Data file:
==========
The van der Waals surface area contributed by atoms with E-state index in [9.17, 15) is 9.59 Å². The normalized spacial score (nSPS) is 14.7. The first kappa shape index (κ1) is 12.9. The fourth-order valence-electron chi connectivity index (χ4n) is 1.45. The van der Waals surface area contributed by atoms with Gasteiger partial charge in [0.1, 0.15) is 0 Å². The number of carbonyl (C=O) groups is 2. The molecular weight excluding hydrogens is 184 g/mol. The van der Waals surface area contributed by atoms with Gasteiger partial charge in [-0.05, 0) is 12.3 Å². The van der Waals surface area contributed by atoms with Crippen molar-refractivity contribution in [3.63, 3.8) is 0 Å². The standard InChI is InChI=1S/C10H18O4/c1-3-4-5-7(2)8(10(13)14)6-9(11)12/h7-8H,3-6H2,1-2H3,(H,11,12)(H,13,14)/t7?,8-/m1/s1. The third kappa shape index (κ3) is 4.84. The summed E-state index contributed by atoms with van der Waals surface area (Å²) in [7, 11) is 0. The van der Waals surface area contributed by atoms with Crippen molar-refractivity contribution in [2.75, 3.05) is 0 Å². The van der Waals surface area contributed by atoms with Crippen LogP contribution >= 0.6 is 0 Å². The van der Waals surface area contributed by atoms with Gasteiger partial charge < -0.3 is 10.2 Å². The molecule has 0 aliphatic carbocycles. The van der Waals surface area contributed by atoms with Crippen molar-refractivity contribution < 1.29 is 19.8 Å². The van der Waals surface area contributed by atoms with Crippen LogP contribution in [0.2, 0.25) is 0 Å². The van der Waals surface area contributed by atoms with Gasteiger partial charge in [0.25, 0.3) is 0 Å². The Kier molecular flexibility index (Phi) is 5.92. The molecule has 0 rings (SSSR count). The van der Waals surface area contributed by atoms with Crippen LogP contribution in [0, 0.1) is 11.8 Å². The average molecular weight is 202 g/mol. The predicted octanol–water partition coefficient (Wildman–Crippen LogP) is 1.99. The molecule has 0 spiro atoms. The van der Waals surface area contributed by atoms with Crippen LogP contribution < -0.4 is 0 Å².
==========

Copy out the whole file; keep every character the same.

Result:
The van der Waals surface area contributed by atoms with E-state index in [9.17, 15) is 9.59 Å². The normalized spacial score (nSPS) is 14.7. The first kappa shape index (κ1) is 12.9. The fourth-order valence-electron chi connectivity index (χ4n) is 1.45. The van der Waals surface area contributed by atoms with Gasteiger partial charge in [0.1, 0.15) is 0 Å². The number of carbonyl (C=O) groups is 2. The molecular weight excluding hydrogens is 184 g/mol. The van der Waals surface area contributed by atoms with Gasteiger partial charge in [-0.05, 0) is 12.3 Å². The van der Waals surface area contributed by atoms with Crippen molar-refractivity contribution in [3.63, 3.8) is 0 Å². The standard InChI is InChI=1S/C10H18O4/c1-3-4-5-7(2)8(10(13)14)6-9(11)12/h7-8H,3-6H2,1-2H3,(H,11,12)(H,13,14)/t7?,8-/m1/s1. The third kappa shape index (κ3) is 4.84. The summed E-state index contributed by atoms with van der Waals surface area (Å²) in [7, 11) is 0. The van der Waals surface area contributed by atoms with Crippen molar-refractivity contribution in [2.75, 3.05) is 0 Å². The van der Waals surface area contributed by atoms with Crippen LogP contribution >= 0.6 is 0 Å². The van der Waals surface area contributed by atoms with Gasteiger partial charge < -0.3 is 10.2 Å². The molecule has 0 aliphatic carbocycles. The van der Waals surface area contributed by atoms with Crippen molar-refractivity contribution < 1.29 is 19.8 Å². The van der Waals surface area contributed by atoms with Crippen LogP contribution in [0.2, 0.25) is 0 Å². The van der Waals surface area contributed by atoms with Gasteiger partial charge in [0.25, 0.3) is 0 Å². The Kier molecular flexibility index (Phi) is 5.92. The molecule has 0 rings (SSSR count). The van der Waals surface area contributed by atoms with Crippen LogP contribution in [0, 0.1) is 11.8 Å². The average molecular weight is 202 g/mol. The predicted octanol–water partition coefficient (Wildman–Crippen LogP) is 1.99. The molecule has 0 spiro atoms. The van der Waals surface area contributed by atoms with Crippen LogP contribution < -0.4 is 0 Å².